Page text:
For anyone lecturing on the “masterpieces” of Aztec art, these are recent excellent discussions of some of these objects. Cecelia Klein’s “A New Interpretation of the Coatlicue Sculpture,” in Las mujeres en Mesoamérica, ed. María Rodríguez-Shadow (Universidad Autónoma Estado de México, 2005) is very comprehensive on past interpretations. Also, is wonderdul at demonstrating the complexity of Aztec art. Also raises important ideas in relation to sacrifice, which is always a delicate issue.


For South America, consider Rebecca Stone-Miller’s short survey The Art of the Andes: From Chavin to the Inca.

Those of you interested in portraiture might look at Christopher Donnan’s “Moche Ceramic Portraits.” In Moche Art and Archaeology in Ancient Peru (National Gallery of Art, 2004). He also has an entire book on the subject. Another option is to look in the Retratos: 2,000 Years of Latin American Portraits. Not as good, and certainly not without its problems, but a good overview of portraiture.

A recent and excellent article on Inka architecture is Carolyn Dean’s “The Inka Married the Earth: Integrated Outcrops and the Making of Place,” Art Bulletin LXXXIX, no. 3 (September 2007). It deals heavily with Machu Picchu. Also, is interesting in the context of dealing with what is labeled “art”.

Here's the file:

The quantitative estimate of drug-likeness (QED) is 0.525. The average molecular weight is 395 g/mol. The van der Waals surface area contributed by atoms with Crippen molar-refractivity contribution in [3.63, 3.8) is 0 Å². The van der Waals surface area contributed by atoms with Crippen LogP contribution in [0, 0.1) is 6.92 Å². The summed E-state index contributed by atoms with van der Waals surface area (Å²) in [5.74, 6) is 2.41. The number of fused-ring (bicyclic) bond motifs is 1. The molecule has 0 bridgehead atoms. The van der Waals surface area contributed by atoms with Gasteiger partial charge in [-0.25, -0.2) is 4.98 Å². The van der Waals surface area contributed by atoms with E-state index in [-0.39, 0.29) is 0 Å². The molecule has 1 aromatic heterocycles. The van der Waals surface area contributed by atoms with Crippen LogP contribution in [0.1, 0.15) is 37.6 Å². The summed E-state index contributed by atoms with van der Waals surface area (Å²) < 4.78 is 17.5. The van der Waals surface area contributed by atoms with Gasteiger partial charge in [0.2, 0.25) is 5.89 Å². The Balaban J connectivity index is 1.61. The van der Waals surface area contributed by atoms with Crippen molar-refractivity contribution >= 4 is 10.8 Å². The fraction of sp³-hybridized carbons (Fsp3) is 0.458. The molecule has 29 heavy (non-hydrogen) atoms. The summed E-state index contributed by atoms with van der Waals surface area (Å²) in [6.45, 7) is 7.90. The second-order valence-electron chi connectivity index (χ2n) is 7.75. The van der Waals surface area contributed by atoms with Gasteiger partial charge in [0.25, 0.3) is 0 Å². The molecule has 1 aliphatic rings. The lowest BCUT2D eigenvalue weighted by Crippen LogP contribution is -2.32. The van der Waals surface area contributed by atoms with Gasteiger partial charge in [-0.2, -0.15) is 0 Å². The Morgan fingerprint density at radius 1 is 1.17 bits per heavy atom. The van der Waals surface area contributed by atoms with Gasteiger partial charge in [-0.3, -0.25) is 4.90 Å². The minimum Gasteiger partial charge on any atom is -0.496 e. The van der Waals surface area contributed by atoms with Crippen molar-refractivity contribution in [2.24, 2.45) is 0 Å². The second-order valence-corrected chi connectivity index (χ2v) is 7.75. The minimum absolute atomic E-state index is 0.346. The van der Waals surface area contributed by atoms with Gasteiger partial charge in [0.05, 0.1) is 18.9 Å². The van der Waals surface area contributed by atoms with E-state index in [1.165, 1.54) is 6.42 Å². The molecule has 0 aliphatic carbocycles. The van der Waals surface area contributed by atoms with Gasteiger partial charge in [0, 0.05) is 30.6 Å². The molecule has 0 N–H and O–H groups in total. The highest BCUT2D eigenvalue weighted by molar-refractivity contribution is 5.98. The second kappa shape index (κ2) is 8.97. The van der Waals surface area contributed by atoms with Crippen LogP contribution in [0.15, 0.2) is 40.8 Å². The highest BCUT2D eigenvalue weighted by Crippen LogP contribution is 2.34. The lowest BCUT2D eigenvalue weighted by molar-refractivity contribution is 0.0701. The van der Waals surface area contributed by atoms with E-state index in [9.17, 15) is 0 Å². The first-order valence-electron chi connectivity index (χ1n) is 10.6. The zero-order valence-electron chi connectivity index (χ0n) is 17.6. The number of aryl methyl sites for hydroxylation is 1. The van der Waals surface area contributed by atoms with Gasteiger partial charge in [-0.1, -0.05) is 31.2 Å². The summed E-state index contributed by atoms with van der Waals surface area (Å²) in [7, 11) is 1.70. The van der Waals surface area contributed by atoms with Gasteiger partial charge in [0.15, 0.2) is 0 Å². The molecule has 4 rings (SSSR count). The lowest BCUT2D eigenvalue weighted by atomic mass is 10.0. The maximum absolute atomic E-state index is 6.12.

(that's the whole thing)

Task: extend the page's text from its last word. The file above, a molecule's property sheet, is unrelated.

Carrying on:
POST-CONQUEST LATIN AMERICA (for lack of a better term)

Carolyn Dean and Dana Leibsohn, “Hybridity and Its Discontents: Considering Visual Culture in Colonial Spanish America,” Colonial Latin American Review, vol. 12 (2003), no. 1, pp. 5-35.

For the post-Independence period, Max Kozloff’s “Orozco and Rivera: Mexican Fresco Painting and the Paradoxes of Nationalism,” in Latin American Artists of the Twentieth Century, is a great overview of Mexican muralism.


Walter E. van Beek’s “Functions of Sculpture in Dogon Religion,” African Arts vol. 21, no. 4 (1988) is a classic on Dogon sculpture, and it is very informative.

For African masking and performance, Zoe Strother’s Inventing Masks is great. It contains many excellent images that are difficult to find elsewhere.

Suzanne Preston Blier’s The Royal Arts of Africa is also an excellent introduction to many different cultures across the continent.


For anyone interested in Chinese landscape painting, Wen C. Fong’s “Monumental Landscapes” in Possessing the Past (1996) and his article in Art Bulletin, “Why Chinese Painting is History,” (June 2003) are both theoretical and informative.